cold. Unless milk nnd cream Is cooled
promptly nnd well It will sour during
tho warm spring days.
PLANT CROPS FOR COW FEED
Animals Will Not Prove Profitable Un
less Properly Fed Ensilage and
Dairy cows nre not profitable un
less fed properly. Ensilage and nlfal
f& hny aro the best cow feeds. The
canes, kafflrs, darso, feterltn and corn
are good row crops for the silo. If
alfalfa cannot be grown, cow peas,
soy beans or peanuts are leguminous
tn nlnnt for dalrv cow feeds.
Dirty MllK Dangerous.
Dirty milk Is much moro dangerous
than dirty water, because disease
germs that would starve In water mul
tiply rapidly In milk.
Quality Counts Most.
It Is not half ns Important how
"tny cows you keep a8 what kind and
Feeding for Milk,
flood feeding Is necessary for milk
production. Tho Scotch say "It Is by
the head that the cow gives milk."
OUT MANY PESTS
Rats and Mice Destroy Crops
and Property Valued at Mil
lions Each Year.
PLAN TO STARVE THEM OUT
This Is Best Done by Building Rat
Proof Buildings or Re-arranging
Old Structures Cut Off Their
Suppy of Food.
(By "W. O. KAISER. Agricultural Engi
neer.) Since the time when tho Pled Piper
of Ilnmlln destroyed tho rats, no oth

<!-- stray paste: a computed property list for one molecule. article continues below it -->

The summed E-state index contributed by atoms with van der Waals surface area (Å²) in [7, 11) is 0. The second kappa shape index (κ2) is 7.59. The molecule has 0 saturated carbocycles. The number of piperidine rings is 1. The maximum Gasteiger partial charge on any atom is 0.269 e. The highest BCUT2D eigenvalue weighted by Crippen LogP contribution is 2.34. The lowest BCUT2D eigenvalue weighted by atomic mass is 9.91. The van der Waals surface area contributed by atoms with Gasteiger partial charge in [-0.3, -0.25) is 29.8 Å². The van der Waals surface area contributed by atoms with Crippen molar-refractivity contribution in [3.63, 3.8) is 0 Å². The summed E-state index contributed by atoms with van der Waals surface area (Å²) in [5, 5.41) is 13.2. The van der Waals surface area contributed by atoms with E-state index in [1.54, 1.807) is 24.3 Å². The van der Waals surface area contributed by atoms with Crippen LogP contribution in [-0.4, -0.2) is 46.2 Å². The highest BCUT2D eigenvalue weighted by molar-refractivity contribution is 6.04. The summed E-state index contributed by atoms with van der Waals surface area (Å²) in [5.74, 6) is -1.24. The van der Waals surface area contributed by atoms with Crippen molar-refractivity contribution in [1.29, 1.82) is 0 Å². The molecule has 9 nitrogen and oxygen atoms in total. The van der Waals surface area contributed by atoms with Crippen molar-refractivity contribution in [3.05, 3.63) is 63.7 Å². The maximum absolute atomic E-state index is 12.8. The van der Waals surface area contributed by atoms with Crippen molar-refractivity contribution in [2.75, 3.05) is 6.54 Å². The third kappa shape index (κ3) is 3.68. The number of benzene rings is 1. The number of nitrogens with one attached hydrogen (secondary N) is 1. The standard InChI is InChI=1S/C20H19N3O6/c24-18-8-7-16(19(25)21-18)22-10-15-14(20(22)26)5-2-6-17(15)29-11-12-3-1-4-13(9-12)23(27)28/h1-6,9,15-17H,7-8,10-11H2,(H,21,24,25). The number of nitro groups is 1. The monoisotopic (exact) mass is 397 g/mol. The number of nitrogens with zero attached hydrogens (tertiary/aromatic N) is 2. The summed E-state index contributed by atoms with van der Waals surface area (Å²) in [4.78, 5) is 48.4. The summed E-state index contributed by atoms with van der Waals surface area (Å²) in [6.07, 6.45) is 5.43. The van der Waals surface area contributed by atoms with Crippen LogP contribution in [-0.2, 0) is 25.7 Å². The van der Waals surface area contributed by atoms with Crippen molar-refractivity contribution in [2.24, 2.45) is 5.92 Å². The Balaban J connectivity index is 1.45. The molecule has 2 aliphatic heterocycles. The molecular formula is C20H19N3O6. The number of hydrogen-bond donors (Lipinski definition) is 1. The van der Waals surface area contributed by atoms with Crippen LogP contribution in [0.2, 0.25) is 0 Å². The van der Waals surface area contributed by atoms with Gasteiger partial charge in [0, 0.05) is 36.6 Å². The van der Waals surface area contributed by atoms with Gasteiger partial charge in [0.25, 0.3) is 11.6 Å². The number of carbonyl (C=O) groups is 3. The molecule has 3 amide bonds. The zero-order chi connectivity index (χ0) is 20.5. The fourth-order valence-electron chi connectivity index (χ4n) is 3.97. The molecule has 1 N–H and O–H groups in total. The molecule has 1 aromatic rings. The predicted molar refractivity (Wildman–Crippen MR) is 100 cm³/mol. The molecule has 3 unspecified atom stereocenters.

er such satisfactory method of ridding
farms of these pests has been found.
The best wny is to starve them out
Fig. 1 How an Old Foundation May
Be Ratproofed and a Concrete Floor
and this can only bo done by building
ratproof buildings or ratprooflng such
structures as aro alreudy built. Tho
United States Department of Agricul
ture says that rats and mice destroy
crops and property valued at more
than $200,000,000 ycnrly. They carry
bubonic plaguo nnd other fatal dis
eases. One pair of rats at the end of
three years will be the ancestors of 18
generations amounting to 359,709,482
Plan for Foundations.
In the three Illustrations, I have
Ehown how to build foundations and
floors ratproof; how to build a false
foundation nlongstdc an old founda
tion nnd floor It to keep rats from
working through nnd how to ratproof
a wooden building.
Lumber plies nnd other miscellane
ous structures form a living place for
rats which should bo eliminated. Lum-
foimOA tim axo Okouhd Floor
Fig. 2 Showing a Good Method of
Making Foundation and Floor of a
New Buldllng Ratproof.
ber piles should be elevated at least
18 Inches from the ground, board walks
should be replaced by concrete nnd
garbage should be kept in concrete or
metal containers having tlght-flttlng
tops. There should not be n scrap of
food left where rats can get It.
For foundation work such ns I have
mentioned a 1-2V&-4 mixture of con
crete Is recommended. This means one
sack of portlnnd cement to 2 cubic
feet of sund and 4 cubic feet of peb
bles or broken stone. As Is absolute
ly necessary In all concrete work, the
sand and pebbles should be free from
lonm and trash and the water used
should be fit for drinking purposes.